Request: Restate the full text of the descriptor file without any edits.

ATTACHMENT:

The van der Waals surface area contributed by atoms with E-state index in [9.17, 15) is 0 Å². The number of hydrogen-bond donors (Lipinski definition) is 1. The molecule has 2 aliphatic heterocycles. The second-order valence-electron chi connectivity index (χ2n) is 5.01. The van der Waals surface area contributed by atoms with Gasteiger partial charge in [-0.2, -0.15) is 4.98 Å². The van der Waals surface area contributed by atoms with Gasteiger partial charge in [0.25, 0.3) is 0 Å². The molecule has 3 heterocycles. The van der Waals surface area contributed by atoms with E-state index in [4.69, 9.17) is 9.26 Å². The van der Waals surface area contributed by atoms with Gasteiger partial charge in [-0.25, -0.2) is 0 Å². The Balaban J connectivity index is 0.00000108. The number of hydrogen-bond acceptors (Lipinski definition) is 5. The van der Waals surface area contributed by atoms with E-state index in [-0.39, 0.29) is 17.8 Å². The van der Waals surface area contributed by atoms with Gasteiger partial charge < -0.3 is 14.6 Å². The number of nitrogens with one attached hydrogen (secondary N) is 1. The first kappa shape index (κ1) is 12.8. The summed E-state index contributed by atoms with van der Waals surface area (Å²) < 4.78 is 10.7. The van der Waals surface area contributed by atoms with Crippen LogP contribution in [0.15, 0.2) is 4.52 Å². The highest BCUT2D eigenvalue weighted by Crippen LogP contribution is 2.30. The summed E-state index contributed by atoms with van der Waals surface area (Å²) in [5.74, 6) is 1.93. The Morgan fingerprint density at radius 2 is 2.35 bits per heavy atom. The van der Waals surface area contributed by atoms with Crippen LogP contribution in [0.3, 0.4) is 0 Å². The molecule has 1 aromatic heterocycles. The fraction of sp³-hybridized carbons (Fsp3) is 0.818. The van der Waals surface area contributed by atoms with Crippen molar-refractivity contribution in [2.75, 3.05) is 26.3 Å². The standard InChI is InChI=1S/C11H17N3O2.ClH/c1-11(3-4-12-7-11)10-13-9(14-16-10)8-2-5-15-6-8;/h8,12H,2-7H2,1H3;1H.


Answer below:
The van der Waals surface area contributed by atoms with E-state index in [9.17, 15) is 0 Å². The number of hydrogen-bond donors (Lipinski definition) is 1. The molecule has 2 aliphatic heterocycles. The second-order valence-electron chi connectivity index (χ2n) is 5.01. The van der Waals surface area contributed by atoms with Gasteiger partial charge in [-0.2, -0.15) is 4.98 Å². The van der Waals surface area contributed by atoms with Gasteiger partial charge in [0.25, 0.3) is 0 Å². The molecule has 3 heterocycles. The van der Waals surface area contributed by atoms with E-state index in [4.69, 9.17) is 9.26 Å². The van der Waals surface area contributed by atoms with Gasteiger partial charge in [-0.25, -0.2) is 0 Å². The Balaban J connectivity index is 0.00000108. The number of hydrogen-bond acceptors (Lipinski definition) is 5. The van der Waals surface area contributed by atoms with E-state index in [-0.39, 0.29) is 17.8 Å². The van der Waals surface area contributed by atoms with Gasteiger partial charge < -0.3 is 14.6 Å². The number of nitrogens with one attached hydrogen (secondary N) is 1. The first kappa shape index (κ1) is 12.8. The summed E-state index contributed by atoms with van der Waals surface area (Å²) < 4.78 is 10.7. The van der Waals surface area contributed by atoms with Crippen LogP contribution in [0.15, 0.2) is 4.52 Å². The highest BCUT2D eigenvalue weighted by Crippen LogP contribution is 2.30. The summed E-state index contributed by atoms with van der Waals surface area (Å²) in [5.74, 6) is 1.93. The Morgan fingerprint density at radius 2 is 2.35 bits per heavy atom. The van der Waals surface area contributed by atoms with Crippen LogP contribution in [0.3, 0.4) is 0 Å². The molecule has 1 aromatic heterocycles. The fraction of sp³-hybridized carbons (Fsp3) is 0.818. The van der Waals surface area contributed by atoms with Crippen molar-refractivity contribution in [2.75, 3.05) is 26.3 Å². The standard InChI is InChI=1S/C11H17N3O2.ClH/c1-11(3-4-12-7-11)10-13-9(14-16-10)8-2-5-15-6-8;/h8,12H,2-7H2,1H3;1H.